Unfortunately, both versions are a bit lame in that they give you only minimal info on each error code, then prompt you to Google for the rest — as if you couldn't do that anyway without the apps. Still, even a hint is sometimes better than nothing, and is quicker than Googling if you're on a congested (read: AT&T) 3G network.
Info-Tech Mobile (free, three stars) is a window into the Info-Tech Research Group's wealth of research, advice, and tools, including information on apps and infrastructure, and, as Info-Tech puts it, "IT strategy & governance".
Finally, here's the app you can use to find out what DIMMs to bring along when you when you perform a service call on that Mirrored Drive Doors Power Mac G4 we mentioned above: The Non-PC World - A Field Guide ($1.99, three stars) contains info on all Mac models, plus Apple retail store addresses, Mac OS X keyboard shortcuts, and a glossary. Quick: what's the difference between Rendezvous and Bonjour?
There's not an admin in the western world who hasn't called out for pizza when laboring though a past-closing-time assignment. We've got two iPad apps to help.
The less-than-concisely named Call a Pizza - Two Clicks Away From Eating Hot Pizza Anywhere, Anytime! ($1.99, two-and-a-half stars) is available for both the iPhone and the iPad, but the iPhone version has the distinct advantage of its one-click "call to order" capabilities.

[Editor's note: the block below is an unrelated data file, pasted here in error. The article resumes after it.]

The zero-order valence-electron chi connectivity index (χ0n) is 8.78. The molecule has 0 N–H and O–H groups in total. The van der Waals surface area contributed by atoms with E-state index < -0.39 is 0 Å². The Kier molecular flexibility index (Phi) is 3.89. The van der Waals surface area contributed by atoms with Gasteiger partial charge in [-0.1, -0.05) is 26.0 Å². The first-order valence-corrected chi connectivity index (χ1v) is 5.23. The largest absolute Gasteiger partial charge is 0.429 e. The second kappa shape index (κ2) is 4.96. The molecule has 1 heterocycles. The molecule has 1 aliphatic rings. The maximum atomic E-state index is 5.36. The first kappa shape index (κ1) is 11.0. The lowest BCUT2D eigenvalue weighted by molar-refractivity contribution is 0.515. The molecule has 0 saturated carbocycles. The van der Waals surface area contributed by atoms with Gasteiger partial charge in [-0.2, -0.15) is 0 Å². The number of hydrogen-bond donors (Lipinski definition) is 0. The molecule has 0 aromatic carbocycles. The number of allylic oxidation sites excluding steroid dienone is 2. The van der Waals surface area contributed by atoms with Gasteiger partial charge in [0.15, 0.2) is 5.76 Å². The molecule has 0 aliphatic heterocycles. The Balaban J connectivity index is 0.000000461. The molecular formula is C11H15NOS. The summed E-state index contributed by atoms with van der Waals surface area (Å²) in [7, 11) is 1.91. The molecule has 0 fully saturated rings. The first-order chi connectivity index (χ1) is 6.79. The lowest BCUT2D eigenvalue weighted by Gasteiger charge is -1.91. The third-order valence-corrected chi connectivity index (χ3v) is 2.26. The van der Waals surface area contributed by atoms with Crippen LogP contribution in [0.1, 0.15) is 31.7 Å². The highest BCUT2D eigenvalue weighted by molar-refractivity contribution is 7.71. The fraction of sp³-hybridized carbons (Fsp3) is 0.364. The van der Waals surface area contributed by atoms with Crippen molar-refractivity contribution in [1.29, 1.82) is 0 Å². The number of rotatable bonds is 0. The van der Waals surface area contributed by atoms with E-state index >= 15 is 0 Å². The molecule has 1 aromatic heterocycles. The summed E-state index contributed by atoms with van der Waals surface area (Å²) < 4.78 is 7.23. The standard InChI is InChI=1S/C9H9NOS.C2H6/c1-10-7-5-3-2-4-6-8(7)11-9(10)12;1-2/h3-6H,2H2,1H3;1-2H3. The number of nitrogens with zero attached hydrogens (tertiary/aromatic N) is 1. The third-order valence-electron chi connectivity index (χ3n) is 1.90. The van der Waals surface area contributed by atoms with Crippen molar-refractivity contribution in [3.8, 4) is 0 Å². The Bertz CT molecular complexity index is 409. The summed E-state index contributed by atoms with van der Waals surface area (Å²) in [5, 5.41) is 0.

Still, CaP-TCAFEHPA provides a great location-based pizza-parlor search, a Google Maps link with directions, and the ability to read or write reviews. Unfortunately, the number of reviews currently available is vanishingly small — if non-existent. We gave up our search for even a single review after trying a dozen restaurants.
Call a Pizza's More button lets you choose to display a varying number of parlors in your locale
The developer of Order Pizza for iPad (free, two stars), claims that his app won the prestigious title of "Best developer and pizza apps at the 2010 International Pizza Expo". The Reg was unable to confirm his assertion, but we can see why it might: the app lets you define your pizza on the iPad (from a limited set of options) and place your order online — not merely call it in, as does CaP-TCAFEHPA. But whether or not your pizza will actually arrive, of course, depends upon whether or not the restaurant is willing to play along.
We've tested neither pizza-provisioning app to the point of actually ordering a pie, but both made us hungry — so we're going to make a phone call and order up a linguiça, anchovy, jalepeño, and black olive thin-crust from our local fave, Mozzarella di Bufala, and call it a day for this first installment of 119 iPad apps for admins, coders, and geeks.
Next time we'll cover three dozen more apps in a collection aimed at coders — from C++ to PHP to Java to Python. Bonus: the geekiest iPad desktop clock you've ever seen. Or, for that matter, ever imagined. ®